Environmental issues, in this case, are not just about the way both giant economies impact the world around them with their heavy consumption of resources all kinds - and the attendant impact. There will be implications from the way China and India behave and position themselves on the world stage, as they search far and wide for minerals, energy, and all kinds of commodities to feed their economic juggernaut.
As a result of this hunger for resources, China and India will no longer just be seen as cheap production centres, nor big consumers markets. The two countries are becoming trading heavyweights, exerting their influence on resource producing countries as any major customer will do. Africa, for one, is where Chinese and Indian companies are actively strengthening trade, economic links and signing multi-billion dollar deals. It is not too difficult to imagine the influence this quest for resources will have on all the suppliers, partners, competitors and regulators involved. In the process, as China, India and other emerging markets forge tighter links, the risk that companies from advanced economies need to face is to make do with ever smaller pieces of the action than what they hope for in what many still see as their former colonies.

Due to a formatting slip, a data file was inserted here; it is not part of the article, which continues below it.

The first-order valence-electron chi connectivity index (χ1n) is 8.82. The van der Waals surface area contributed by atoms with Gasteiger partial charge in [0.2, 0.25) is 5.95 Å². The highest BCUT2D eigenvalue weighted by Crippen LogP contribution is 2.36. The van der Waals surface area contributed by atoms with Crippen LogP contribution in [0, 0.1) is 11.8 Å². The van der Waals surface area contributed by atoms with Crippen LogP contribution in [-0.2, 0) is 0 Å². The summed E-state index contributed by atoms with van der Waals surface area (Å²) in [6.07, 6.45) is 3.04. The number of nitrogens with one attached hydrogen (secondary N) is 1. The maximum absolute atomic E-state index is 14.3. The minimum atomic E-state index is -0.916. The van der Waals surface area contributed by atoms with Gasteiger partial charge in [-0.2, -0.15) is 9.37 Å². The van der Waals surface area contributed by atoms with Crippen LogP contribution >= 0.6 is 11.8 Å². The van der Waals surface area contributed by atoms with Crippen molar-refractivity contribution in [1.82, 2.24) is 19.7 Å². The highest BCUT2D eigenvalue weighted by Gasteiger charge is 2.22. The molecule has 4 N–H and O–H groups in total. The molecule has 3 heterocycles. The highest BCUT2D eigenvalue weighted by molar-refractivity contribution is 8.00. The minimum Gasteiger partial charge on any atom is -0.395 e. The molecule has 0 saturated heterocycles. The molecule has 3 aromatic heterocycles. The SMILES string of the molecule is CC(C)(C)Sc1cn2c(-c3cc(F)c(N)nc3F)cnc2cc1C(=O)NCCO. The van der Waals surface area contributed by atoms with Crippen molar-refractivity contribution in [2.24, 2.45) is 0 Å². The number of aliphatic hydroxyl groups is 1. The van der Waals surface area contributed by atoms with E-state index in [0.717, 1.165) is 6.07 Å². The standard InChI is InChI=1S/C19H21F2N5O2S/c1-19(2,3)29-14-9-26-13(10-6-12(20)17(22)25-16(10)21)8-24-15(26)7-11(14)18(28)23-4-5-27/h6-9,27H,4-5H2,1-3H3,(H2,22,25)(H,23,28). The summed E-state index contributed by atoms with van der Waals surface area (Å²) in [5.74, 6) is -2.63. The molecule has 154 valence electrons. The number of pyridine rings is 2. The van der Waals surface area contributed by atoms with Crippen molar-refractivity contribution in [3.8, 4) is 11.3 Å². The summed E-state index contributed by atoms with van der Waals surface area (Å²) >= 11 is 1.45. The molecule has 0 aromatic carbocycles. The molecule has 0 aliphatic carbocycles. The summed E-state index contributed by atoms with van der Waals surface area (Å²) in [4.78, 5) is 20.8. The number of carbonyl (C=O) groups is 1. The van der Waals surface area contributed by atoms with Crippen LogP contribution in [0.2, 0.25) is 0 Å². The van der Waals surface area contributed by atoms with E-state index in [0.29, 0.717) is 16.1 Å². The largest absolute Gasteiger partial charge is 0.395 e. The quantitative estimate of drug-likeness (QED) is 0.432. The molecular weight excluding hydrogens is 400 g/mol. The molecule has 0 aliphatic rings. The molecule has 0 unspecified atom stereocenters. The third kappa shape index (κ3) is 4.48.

Riding on the crest
Should companies from advanced economies be worried? Not necessarily. The rise of China and India is not signaling the start of their long-term decline. According to Sheth, if they play their cards right, global names like General Electric, HSBC, Mercedes Benz, Siemens, Alcatel and many others will find rich opportunities as they hook on to new opportunities created by China and India, and flourish along. To a large extent, the degree of their success depends on the speed in which they take part in the development of these two emerging giants.
Meanwhile, companies all over the world, keen on riding on the crest of opportunities, will need to rethink and reshape the way they do business.